The second one is called data storage. No matter how much information there is in the world if it can’t be stored for future reference, it’s not useful. This means that storage becomes a big requirement of modern software. One of the main components of an ERP system is data storage. This gives users access to information to do their job efficiently and at a higher quality. To increase efficiency, even more, the next point covers how ERP combines data gathering and data storage.
The third one is called information management. What is the use of mountains of information if it takes you hours and hours to find what you’re looking for? Sounds a bit like there’s lots of time wasted there. In an ERP system, the information is stored in an organized, easily trackable way. ERPs come with pre-filtered information and rules for future information input. In this way, employees can trust the system to store the information the same way every time. Also, they can trust that they will find whatever information they need, every time. It wouldn’t mean much if all this organized data couldn’t be accessible to users in the best way possible.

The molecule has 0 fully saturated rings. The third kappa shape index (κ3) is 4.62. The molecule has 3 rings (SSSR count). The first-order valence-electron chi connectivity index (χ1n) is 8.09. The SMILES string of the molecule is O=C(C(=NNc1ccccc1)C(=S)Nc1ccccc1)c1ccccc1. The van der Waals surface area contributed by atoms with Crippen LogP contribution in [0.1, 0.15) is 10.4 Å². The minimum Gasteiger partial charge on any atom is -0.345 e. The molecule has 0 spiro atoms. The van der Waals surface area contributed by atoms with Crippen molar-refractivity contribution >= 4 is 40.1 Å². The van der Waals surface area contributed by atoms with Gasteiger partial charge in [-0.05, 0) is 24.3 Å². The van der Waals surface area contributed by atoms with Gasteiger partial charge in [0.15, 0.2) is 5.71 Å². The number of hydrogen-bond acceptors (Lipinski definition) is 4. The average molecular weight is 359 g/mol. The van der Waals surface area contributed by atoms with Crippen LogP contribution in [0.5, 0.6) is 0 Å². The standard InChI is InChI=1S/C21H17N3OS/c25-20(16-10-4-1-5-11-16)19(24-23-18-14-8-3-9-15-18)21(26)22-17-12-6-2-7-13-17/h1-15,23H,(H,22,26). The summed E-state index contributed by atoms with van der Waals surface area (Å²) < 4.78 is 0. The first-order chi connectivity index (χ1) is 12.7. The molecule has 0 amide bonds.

The last component is called data interpretation. ERP systems interpret data for users, so they can see the final result. If they need statistics about a customer, the ERP has it prepared – they just need to click on it. If they need to see if a project is profitable, the ERP has the information, they just have to click on it. This boosts the efficiency from a client-department relationship’s perspective, as it comes in handy for employees to better and faster share relevant insights with their clients. Besides the ones mentioned so far, ERP systems come with a lot more functionalities. All functionalities are there for the user to solve tasks in an easier and more efficient manner.
To conclude, we can state that ERP is more than just another software – it’s an integral part of any business. From integrated departments to communication, and the use of data within the software, an ERP increases the efficiency of anyone who uses it. For employees, ERP is like a best friend who is there to provide their expertise and help the user get their work done in an easier, but faster, manner. By extension, an ERP is like the multitasking best friend of a business as well. Without an ERP, the growth of a business gets more difficult, and it can be in some cases even impossible.
For more information on ERPs, check out this podcast.
Written by Dumitru Pop